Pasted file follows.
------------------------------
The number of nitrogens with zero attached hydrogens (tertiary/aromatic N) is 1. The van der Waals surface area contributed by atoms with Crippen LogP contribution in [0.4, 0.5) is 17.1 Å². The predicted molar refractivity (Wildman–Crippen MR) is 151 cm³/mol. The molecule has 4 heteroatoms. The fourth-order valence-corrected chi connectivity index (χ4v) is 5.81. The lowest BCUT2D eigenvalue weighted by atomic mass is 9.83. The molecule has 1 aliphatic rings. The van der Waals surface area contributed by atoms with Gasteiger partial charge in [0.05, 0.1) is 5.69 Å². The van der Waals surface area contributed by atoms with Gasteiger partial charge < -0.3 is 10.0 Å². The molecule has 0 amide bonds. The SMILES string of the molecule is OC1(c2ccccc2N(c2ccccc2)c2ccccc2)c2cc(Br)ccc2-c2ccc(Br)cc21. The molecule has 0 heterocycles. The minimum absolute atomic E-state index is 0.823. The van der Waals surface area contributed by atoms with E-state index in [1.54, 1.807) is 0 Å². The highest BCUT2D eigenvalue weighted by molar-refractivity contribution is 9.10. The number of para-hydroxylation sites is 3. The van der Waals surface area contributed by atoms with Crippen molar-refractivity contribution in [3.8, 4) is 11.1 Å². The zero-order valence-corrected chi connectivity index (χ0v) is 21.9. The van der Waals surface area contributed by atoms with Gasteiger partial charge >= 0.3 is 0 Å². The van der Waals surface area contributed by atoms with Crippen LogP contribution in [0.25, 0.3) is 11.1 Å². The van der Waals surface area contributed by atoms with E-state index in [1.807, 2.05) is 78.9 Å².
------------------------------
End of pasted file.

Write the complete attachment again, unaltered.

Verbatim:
The number of nitrogens with zero attached hydrogens (tertiary/aromatic N) is 1. The van der Waals surface area contributed by atoms with Crippen LogP contribution in [0.4, 0.5) is 17.1 Å². The predicted molar refractivity (Wildman–Crippen MR) is 151 cm³/mol. The molecule has 4 heteroatoms. The fourth-order valence-corrected chi connectivity index (χ4v) is 5.81. The lowest BCUT2D eigenvalue weighted by atomic mass is 9.83. The molecule has 1 aliphatic rings. The van der Waals surface area contributed by atoms with Gasteiger partial charge in [0.05, 0.1) is 5.69 Å². The van der Waals surface area contributed by atoms with Gasteiger partial charge < -0.3 is 10.0 Å². The molecule has 0 amide bonds. The SMILES string of the molecule is OC1(c2ccccc2N(c2ccccc2)c2ccccc2)c2cc(Br)ccc2-c2ccc(Br)cc21. The molecule has 0 heterocycles. The minimum absolute atomic E-state index is 0.823. The van der Waals surface area contributed by atoms with E-state index in [1.54, 1.807) is 0 Å². The highest BCUT2D eigenvalue weighted by molar-refractivity contribution is 9.10. The number of para-hydroxylation sites is 3. The van der Waals surface area contributed by atoms with Crippen molar-refractivity contribution in [3.8, 4) is 11.1 Å². The zero-order valence-corrected chi connectivity index (χ0v) is 21.9. The van der Waals surface area contributed by atoms with Gasteiger partial charge >= 0.3 is 0 Å². The van der Waals surface area contributed by atoms with Crippen LogP contribution in [0.25, 0.3) is 11.1 Å². The van der Waals surface area contributed by atoms with E-state index in [1.807, 2.05) is 78.9 Å².